We really touched on some issues and it was very satisfying for me. There were some very bizarre episodes we got away with and having a character named Eric Kripke getting blown away with a shotgun. I’m really fond of it.
Q: You mentioned the Erik Kripke character, but which major character on the show has the most you in it?
EK: Chuck! Chuck has always been my surrogate in the show. He’s a writer with really low self-esteem and spends a lot of time working in his pajamas. I want to be Dean, but I’m much more like Chuck.
Q: Was there somewhere you wanted to take the show from the very beginning? Did you go in knowing that this would be the ultimate destination?
EK: I had a storyline in the back of my head when we began. This sort of five year plan that I had walking in that did eventually escalate into facing the Devil and facing the Apocalypse. But tonally I think I started out with much more B-movie aspirations and really was a fan of horror movies. I probably would have been happy with just a gory show that was part ‘Evil Dead’ and part ‘American Werewolf in London.’
Bob Singer, who is a much classier writer than me, was very interested in putting character first. He said ‘you have some really interesting characters here with some really rich history and we’d be remiss to not really explore that.’ We did it and we found those episodes were so much better than the ones that were straight horror movies.
As creators, we would watch the series improve exponentially the more we focused on the characters (by the middle of the first season). By the time we hit the second season, my mandate to the writers was ‘we’re putting characters first and monsters second.’ The deeper we go with the characters the more we discover that you could tell stories about religion and free will and destiny and what happens when you’re doing the right thing for the wrong reasons and vice versa. I think it’s one of the reasons it’s stuck around so long. The fans realized that it was asking questions in a way that very few shows on television are.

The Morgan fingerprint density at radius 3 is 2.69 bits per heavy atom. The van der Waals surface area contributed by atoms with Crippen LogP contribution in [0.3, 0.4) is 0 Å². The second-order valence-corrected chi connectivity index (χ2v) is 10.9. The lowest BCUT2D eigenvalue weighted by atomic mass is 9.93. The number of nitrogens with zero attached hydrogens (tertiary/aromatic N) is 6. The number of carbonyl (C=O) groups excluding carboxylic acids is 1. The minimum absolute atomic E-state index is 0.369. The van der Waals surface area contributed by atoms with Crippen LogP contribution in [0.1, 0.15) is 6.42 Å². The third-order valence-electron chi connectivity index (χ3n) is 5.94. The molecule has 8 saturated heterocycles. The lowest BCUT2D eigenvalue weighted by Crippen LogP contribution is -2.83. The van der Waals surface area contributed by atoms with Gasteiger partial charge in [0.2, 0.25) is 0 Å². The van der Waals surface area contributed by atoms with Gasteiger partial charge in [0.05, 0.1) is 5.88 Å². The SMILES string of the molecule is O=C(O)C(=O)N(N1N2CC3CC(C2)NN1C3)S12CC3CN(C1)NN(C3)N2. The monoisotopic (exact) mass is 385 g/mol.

Q: The characters have to overcome many obstacles between them; why do you think that is so appealing?
EK: I think the answer is simple actually. I think it is that conflict is the basis of good drama, and there is more storyline in play when there is more static between them and they don’t entirely trust each other and they’re hiding things from each other. Then you can just unveil things throughout the season and get some strong punches. I always felt even when I was running the show that when they were in agreement all the time-it was never as interesting as when there was something real to have conflict over.
It was a stressful position to be in to have one brother that was chosen by angels and one that was chosen by Lucifer that was in the same family. The semantic of the show has always been that families overcome everything. And if the show ever had one message, it was that nothing is more important than the bonds of family and it’s more important than even the bonds of Heaven and Hell. So we give them lots of obstacles, but I believe at the end of the day that Sam and Dean will always come together. In the world view and my own personal view there is no stronger force than family.
Q: When you looked at the book or had a chance to look at it, did it bring back any memories of filming the show?